1:1 Line Transformers

Discussion in 'General Electronics Chat' started by lollupaandi, Sep 7, 2012.

  1. lollupaandi

    Thread Starter New Member

    Sep 7, 2012
    I'm trying to buy an 1:1 isolation transformer. My application is very similar to this -


    I'm looking to draw not more than 0.75 A on the secondary.

    In the thread above, people talk about isolation transformers not being that expensive, but I'm unable to find anything reasonably cheap. I searched on DigiKey and Mouser, but could not find anything.

    Could you guys point me in the right direction?

  2. MrChips


    Oct 2, 2009
  3. absf

    AAC Fanatic!

    Dec 29, 2010
    I have a 230V:230V 50Hz isolation transformer that was rated at 250W and it is big and heavy. I used it mainly for repairing TV sets and SMPS PSU for safty reasons.

    During the 80s, all the TV sets sold here were hot chasis and it was quite dangerous repairing them without an isolation transformer.

    For designing SMPS, you only need it during the design phase. After that it can be removed and your SMPS plugged directly onto the mains.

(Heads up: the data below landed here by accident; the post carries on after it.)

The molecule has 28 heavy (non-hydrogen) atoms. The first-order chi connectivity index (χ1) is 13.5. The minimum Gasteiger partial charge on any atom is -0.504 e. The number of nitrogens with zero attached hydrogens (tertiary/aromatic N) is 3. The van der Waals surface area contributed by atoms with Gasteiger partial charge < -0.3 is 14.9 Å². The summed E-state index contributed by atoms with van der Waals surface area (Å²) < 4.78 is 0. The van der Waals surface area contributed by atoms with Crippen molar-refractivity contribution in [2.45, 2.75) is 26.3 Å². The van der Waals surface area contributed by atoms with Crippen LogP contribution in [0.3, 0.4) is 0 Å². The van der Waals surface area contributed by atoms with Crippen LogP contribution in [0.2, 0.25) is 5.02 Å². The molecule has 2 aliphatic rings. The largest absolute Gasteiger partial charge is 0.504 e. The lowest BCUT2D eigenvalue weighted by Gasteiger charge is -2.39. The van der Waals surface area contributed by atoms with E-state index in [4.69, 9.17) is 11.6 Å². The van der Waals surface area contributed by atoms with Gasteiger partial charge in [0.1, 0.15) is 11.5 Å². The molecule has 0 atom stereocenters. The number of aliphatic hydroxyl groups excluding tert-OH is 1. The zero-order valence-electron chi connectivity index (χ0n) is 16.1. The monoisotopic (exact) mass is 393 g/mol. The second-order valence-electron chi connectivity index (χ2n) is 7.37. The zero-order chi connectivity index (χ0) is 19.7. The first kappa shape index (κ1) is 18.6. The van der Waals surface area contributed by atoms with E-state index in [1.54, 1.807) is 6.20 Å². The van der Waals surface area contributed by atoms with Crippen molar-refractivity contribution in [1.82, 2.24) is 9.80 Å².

I also have a 230V:110V isolation transformer that came from a dismantled telephone Exchange built in a 40-feet container. It was mainly for Japanese test gears and wire wrapping guns using 110V. I got my Apple IIc and and its monochrome monitor from US eBay and it was working on that transformer.

    Last edited: Sep 7, 2012
    lollupaandi likes this.
  4. shortbus

    AAC Fanatic!

    Sep 30, 2009
    If you have two regular transformers of the same value you can make a isolation transformer. The transformers need to be the same though. Get two transformers that have the correct VA rating you need and wire the secondaries together, and you then have a isolation transformer.

    An example would be two 110V:12V transformers, it wold work like this -

    110V primary -12V secondary - 12V secondary - 110V primary. 110V in 110V out.
    PackratKing and lollupaandi like this.
  5. lollupaandi

    Thread Starter New Member

    Sep 7, 2012
    Thanks all, that was helpful.
  6. ErnieM

    AAC Fanatic!

    Apr 24, 2011

    But what's a VA rating? Literally volts time amps, or how much power can the transformer handle.

    It's not always listed, it's in the full spec sheet but you may just know the secondary voltage and current. That's fine, multiply them, divide by the line voltage, and that is the current this combination can safely handle.

    Example: a 12VAC secondary rated for 7.5 amps.

    12VAC * 7.5A / 120VAC = .75A